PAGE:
My Favorite Textbooks 

 David J. Griffiths, Introduction to Quantum Mechanics, 2nd Edition, AddisonWesley Publishing Company, Reading, MA, USA (2004).
This book is very good for beginners in quantum mechanics. Dr. Griffiths was a Ph.D. student of Sidney Coleman (famous for Coleman¨CMandula theorem, slave bosons, etc.) at Harvard, and he taught at Reed college later. His three textbooks are all excellent. Remember to do the problems in this book, because they are extremely helpful.

 David V. George, Principles of Quantum Chemistry, Pergamon Press, Elmsford, NY, USA (1972).
This very old book attracted me very much. It was designed for undergraduate student in chemistry. Although it is named "Quantum Chemistry", it in fact spent lots of time on basic quantum mechanics. The introduction to quantum mechanics in this book is very practical in that it aims at atoms and molecules. I think students in Electrical Engineering may also find this book useful because it involves many examples and it does not involve too much abstract stuff (well, study quantum mechanics like a student majored in chemistry). Besides, the description is very clear and readable.

 Jun John Sakurai, Modern Quantum Mechanics, Revised Edition, AddisonWesley Publishing Company, Reading, MA, USA (1994).
A more advanced textbook on quantum mechanics. If you have studied Griffiths' then this is fine. The text is beautiful and will strengthen your understanding.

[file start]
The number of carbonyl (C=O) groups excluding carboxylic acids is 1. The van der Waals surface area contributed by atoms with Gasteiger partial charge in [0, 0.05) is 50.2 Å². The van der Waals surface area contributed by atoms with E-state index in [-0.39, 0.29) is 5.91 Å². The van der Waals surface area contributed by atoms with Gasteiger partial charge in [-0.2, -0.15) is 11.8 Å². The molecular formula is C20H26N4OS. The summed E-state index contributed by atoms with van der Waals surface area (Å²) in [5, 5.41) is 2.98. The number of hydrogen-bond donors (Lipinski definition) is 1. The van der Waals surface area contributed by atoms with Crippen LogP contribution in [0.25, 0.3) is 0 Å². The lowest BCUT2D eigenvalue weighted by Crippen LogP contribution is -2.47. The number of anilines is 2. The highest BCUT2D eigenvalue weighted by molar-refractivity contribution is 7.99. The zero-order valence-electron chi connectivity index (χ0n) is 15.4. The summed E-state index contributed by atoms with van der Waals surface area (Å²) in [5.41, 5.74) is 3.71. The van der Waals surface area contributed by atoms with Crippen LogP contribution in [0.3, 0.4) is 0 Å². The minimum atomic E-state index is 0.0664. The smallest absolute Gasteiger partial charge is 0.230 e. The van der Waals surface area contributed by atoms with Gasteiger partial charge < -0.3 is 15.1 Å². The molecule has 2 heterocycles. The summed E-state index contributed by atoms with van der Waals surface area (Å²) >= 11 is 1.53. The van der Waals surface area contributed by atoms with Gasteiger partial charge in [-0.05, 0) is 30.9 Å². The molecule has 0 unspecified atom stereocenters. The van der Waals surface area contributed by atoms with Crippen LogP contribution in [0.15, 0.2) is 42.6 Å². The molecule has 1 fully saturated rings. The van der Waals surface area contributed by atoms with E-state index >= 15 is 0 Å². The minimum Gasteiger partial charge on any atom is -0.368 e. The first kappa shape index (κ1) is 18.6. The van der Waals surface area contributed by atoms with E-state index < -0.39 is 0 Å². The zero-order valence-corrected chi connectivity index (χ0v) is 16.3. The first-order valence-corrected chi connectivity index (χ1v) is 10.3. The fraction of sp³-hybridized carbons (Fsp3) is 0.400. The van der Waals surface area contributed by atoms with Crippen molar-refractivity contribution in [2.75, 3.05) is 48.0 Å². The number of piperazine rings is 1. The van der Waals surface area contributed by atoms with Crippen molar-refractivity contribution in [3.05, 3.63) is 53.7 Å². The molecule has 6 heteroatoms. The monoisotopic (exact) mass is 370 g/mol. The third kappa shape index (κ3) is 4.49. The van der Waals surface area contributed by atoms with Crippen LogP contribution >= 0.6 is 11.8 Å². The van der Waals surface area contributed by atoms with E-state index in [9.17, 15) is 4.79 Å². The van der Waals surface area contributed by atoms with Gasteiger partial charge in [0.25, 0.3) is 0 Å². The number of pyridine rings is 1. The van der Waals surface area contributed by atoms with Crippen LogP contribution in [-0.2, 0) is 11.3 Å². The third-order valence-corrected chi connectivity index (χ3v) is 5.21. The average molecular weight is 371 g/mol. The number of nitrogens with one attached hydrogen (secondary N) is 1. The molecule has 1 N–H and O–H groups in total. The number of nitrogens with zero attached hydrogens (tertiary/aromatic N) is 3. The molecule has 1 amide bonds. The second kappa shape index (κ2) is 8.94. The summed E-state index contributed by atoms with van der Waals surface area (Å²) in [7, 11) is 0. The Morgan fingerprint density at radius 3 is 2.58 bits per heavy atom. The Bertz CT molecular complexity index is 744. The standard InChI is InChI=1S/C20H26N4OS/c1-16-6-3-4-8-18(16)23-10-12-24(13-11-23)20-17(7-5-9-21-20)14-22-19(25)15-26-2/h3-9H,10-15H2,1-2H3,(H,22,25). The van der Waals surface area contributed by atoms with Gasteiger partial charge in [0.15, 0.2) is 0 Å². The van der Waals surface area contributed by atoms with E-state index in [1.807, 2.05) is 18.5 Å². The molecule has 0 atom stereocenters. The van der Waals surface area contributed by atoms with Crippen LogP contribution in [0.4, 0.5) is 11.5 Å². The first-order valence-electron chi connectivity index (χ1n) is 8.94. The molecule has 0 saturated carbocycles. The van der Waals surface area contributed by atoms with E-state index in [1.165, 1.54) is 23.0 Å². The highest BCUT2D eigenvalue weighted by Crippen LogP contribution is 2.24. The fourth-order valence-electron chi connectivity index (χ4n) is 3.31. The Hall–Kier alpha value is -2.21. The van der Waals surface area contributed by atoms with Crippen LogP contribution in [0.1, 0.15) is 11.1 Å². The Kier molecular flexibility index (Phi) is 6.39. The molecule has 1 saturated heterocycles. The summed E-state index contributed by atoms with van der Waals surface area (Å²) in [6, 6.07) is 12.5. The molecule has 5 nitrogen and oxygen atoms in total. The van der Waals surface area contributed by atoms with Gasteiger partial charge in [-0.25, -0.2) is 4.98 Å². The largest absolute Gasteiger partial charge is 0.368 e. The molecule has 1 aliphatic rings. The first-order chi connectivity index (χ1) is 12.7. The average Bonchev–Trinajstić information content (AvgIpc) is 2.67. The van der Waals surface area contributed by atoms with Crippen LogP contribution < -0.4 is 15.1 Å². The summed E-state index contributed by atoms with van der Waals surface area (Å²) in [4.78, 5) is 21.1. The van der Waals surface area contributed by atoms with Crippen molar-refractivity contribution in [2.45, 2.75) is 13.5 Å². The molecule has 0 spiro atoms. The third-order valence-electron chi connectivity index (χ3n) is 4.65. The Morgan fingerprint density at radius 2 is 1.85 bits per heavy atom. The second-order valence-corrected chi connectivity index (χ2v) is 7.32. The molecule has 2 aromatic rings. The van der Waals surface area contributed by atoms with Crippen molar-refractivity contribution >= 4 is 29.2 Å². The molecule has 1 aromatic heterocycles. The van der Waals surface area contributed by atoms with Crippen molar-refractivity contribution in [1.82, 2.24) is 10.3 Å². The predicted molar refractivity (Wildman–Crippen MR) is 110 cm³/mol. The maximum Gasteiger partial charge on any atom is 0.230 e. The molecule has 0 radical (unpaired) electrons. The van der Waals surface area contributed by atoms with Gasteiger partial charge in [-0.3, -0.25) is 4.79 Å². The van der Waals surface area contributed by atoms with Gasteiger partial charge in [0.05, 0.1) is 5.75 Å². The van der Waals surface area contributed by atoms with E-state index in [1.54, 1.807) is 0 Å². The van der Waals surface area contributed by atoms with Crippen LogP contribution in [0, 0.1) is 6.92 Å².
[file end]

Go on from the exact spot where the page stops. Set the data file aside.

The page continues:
M. Ali Omar, Elementary Solid State Physics: Principles and Applications, 4th Edition, AddisonWesley Publishing Company, Reading, MA, USA (1994).
This book is the most friendly textbook on introductorylevel solidstate physics that I have ever seen. The explanations are very clear and it is good for beginners.

 Peter William Atkins and Julio de Paula, Physical Chemistry, 7th Edition, W. H. Freeman and Company, New York, NY, USA (2001).
Atkin's textbook on physical chemistry is a classic and I like it. It has now the 9th Edition already.

 Carl H. Hamann, Andrew Hamnett and Wolf Vielstich, Electrochemistry, 2nd Edition, WileyVCH (2007).
A clear book on electrochemistry and deserves recommendation.

 Sadri Hassani, Mathematical Physics, Springer, New York, NY, USA (1999).
Hassani's book is wellwritten. In addition, it focuses on physical problems. I recommend this book for selfstudy of mathematical physics.

 Patrik Fazekas, Lecture Notes on Electron Correlation and Magnetism, World Scientific Publishing Company, Singapore (1999).
An introductory book to correlated electron system. This is a good starting point to enter condensed matter physics. Fazekas' introduction avoided the lengthy and advanced math, but still gave the clear physical picture.

 Wolfgang Nolting, Fundamentals of ManyBody Physics, SpringerVerlag Berlin Heidelberg (2009).
Nolting really did a great job in describing manybody physics to students. The book is more friendly than other similar books and it is extremely wellwritten. Good for selfstudy on condensed matter physics.

 L. D. Landau and E. M. Lifshitz, Mechanics, 3rd Edition, ButterworthHeinemann, Oxford, UK (1976).
A very thin book in Landau's theoretical physics series. Electrical engineering does not touch theoretical mechanics much, but it is important to master the Hamilton mechanics and Lagrange mechanics before studying quantum mechanics. The first few chapters (and the chapter of Hamilton mechanics) of this book serve as a quick introduction. The Hamilton mechanics is a prerequisite for nonrelativistic quantum mechanics.

 David J. Griffiths, Introduction to Elementary Particles, 2nd Edition, WileyVCH (2008).
An interesting book to read. It is good to know elementary particles.